CMMP Program

The Work Activity Transition will take place over the next two years, beginning with Hope’s San Jose and Gilroy Work Activity Programs. This webpage will be updated as more information becomes available.

January 2016 Update

Hope’s New Employment, Media & Community Connections Program (EMCC) to Be Implemented Starting in 2016

Hope is moving forward on a phase out of our sheltered workshops, which isolated people with developmental disabilities from the community.  Our new program, which will be community-based, is called the Employment, Media & Community Connections Program (EMCC). Download the EMCC-Brochure (pdf). 2016 will see the start of our first Work Activity Programs (Whittier and Gilroy) transitioning to the new EMCC Program. The EMCC will provide exciting opportunities for people with developmental disabilities to learn, socialize, and receive services and supports that will improve the quality of their lives and assist them to be valuable members of their community.  Sheltered work environments will be replaced with training, classes, and work, both on-site and – most importantly — in the community.  Person centered planning will be at the heart of each participant’s activities, beginning with an initial intake meeting to identify each individual’s strengths, interests, and support needs, and activity schedules tailored to each person’s personal goals. The EMCC program will have an improved staffing ratio of 1:8 on site, and 1:4 in the community.

Components of the EMCC Program:

Employment: Working and earning a paycheck are key ingredients that improve our participants’ quality of life.  Participants will have opportunities to engage in job clubs and in opportunities that might lead to paid employment. Hope intends to utilize community groups to assist with job development, such as One Stop Career Centers, and the Leadership San Jose program offered through the San Jose Chamber of Commerce.

Media: Every individual will also benefit from training in technology and media as a means of connecting with their community. Participants will learn how to use a computer to access the web, read emails, or research community resources.  Individuals may learn how to produce and edit videos.  This model of utilizing media and technology has already proven to be highly successful in another Hope day program, resulting in improved quality of life through greater personal independence.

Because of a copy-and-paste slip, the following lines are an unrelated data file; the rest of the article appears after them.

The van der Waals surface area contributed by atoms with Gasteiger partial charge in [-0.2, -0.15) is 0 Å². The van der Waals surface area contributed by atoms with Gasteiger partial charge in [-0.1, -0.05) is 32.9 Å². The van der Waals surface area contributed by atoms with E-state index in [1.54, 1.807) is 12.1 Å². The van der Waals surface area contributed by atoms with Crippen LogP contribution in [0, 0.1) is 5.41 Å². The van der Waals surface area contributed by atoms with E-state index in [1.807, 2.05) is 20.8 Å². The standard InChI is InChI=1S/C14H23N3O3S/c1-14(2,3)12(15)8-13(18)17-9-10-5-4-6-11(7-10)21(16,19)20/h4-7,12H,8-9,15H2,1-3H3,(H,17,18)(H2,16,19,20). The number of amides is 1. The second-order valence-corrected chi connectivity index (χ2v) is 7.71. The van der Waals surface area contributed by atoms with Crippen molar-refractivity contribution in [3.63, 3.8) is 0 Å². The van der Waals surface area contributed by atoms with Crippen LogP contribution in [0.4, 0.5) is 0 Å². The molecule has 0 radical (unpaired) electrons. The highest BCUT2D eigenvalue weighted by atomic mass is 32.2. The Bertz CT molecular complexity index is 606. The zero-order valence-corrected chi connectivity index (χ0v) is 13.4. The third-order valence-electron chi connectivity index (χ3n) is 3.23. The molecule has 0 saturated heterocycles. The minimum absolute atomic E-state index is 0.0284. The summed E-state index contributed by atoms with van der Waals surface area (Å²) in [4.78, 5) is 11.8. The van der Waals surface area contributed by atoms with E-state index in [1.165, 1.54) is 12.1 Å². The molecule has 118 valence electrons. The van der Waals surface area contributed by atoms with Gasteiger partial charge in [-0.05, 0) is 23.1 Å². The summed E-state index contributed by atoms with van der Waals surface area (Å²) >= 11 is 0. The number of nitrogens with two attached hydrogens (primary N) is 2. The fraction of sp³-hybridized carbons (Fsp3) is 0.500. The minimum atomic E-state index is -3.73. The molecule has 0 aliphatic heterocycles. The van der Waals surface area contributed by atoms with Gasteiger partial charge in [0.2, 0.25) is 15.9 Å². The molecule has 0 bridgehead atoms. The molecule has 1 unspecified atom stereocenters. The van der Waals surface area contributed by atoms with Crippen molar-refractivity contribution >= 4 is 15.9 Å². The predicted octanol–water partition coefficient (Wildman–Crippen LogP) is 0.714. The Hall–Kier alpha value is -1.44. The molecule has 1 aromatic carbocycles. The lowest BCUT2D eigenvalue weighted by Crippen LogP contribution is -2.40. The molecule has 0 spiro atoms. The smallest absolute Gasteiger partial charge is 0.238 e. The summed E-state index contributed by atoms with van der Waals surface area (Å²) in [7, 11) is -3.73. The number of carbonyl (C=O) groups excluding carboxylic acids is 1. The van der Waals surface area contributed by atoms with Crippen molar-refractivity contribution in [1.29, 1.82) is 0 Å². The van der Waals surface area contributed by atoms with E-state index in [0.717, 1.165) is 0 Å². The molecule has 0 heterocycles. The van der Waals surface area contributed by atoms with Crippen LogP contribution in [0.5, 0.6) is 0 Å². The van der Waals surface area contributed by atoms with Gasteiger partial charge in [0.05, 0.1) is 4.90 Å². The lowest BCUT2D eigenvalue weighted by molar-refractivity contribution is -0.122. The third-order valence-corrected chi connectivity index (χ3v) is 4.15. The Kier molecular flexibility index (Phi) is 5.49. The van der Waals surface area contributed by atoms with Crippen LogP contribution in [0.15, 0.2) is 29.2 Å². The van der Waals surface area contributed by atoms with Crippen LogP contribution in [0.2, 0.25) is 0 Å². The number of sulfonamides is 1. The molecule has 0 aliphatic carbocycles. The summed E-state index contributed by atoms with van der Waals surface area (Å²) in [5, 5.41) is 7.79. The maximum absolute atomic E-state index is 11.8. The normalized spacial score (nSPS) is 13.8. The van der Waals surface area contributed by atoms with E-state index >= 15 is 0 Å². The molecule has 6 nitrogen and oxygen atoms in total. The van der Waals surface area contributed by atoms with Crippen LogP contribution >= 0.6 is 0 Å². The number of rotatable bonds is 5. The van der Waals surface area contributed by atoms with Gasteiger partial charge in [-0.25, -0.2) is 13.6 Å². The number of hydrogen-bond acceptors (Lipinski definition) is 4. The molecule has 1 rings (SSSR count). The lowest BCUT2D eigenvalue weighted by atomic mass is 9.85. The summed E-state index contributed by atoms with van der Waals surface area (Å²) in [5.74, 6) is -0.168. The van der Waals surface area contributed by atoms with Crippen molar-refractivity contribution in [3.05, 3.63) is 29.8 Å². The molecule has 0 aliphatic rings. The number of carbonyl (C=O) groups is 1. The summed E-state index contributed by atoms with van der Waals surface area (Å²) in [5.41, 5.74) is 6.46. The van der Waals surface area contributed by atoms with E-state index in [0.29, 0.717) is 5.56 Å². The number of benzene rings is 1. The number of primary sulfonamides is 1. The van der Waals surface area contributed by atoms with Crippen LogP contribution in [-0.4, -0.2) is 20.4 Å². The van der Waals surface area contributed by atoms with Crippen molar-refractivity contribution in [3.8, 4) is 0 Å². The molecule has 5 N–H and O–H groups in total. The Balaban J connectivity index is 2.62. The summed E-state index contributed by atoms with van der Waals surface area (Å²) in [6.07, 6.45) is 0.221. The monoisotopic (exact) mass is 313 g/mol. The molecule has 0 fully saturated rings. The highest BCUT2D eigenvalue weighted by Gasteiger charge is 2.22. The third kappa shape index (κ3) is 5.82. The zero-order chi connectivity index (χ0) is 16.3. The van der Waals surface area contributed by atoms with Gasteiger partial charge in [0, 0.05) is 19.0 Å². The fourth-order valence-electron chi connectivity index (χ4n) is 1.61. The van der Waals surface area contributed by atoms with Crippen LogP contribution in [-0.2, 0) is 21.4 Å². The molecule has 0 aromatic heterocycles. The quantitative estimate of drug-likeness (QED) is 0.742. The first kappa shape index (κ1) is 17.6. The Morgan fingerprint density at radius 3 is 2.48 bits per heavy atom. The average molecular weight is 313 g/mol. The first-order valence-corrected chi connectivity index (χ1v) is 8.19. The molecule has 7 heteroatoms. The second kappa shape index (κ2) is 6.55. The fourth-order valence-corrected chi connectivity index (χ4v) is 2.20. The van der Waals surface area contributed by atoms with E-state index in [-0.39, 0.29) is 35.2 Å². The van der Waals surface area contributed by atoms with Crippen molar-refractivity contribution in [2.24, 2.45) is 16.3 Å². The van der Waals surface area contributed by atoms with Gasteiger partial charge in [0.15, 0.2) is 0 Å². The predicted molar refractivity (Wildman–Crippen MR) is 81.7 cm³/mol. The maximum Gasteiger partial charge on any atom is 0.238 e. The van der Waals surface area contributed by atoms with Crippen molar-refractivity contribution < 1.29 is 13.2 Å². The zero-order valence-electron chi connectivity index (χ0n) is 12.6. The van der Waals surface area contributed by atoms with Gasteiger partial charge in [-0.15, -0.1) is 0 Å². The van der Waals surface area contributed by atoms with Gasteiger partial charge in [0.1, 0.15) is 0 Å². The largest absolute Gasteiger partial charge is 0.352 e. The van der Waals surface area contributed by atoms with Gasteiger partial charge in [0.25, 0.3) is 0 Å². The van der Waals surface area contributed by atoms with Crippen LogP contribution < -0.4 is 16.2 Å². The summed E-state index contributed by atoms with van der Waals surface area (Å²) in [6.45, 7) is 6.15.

Community Connections: Participants will gain leadership skills as they serve and give back to their communities through volunteer activities.  Seeing people with developmental disabilities contributing to their communities will have a positive impact on how the general community views individuals with disabilities. The program will also provide on-site classes that assist with community integration, tailored to the interests of the individuals, and will include personal advocacy training, utilizing a curriculum developed by individuals with intellectual disabilities. Classes such as art, Weight Watchers, and nutrition will be taught by community enrichment teachers, and will be open to the public for a small fee.


Hope Services operates seven Work Activity Programs, serving clients in the San Jose, Mountain View, Santa Clara, Hollister, Gilroy, Salinas and Monterey areas. These Work Activity Programs have been in operation for about 40 years, with an average staff to client ratio of 1 to 20. Clients earn wages at these workshops based on their productivity level, typically below minimum wage.

Federal regulators have asked all states to eliminate non-integrated / secluded work and home settings, and for all providers to find community settings more in line with what one would expect to find in the community at large. Some programs in the United States have been forced to close due to their non-integrated nature.

Person-Centered Planning & Community Engagement

Hope Services is working with the San Andreas Regional Center, local and national agencies, State licensing authorities, and internal staff to transition all Work Activity Programs to programs that offer more choices for our clients. Each client will have a program tailored to his/her needs through a person-centered planning approach. Clients will have the same choices for work activities as they have today, but they will also be given options for community-based activities, classroom teaching, and media-based learning. The chart on the next page shows the targeted activity profile for each client.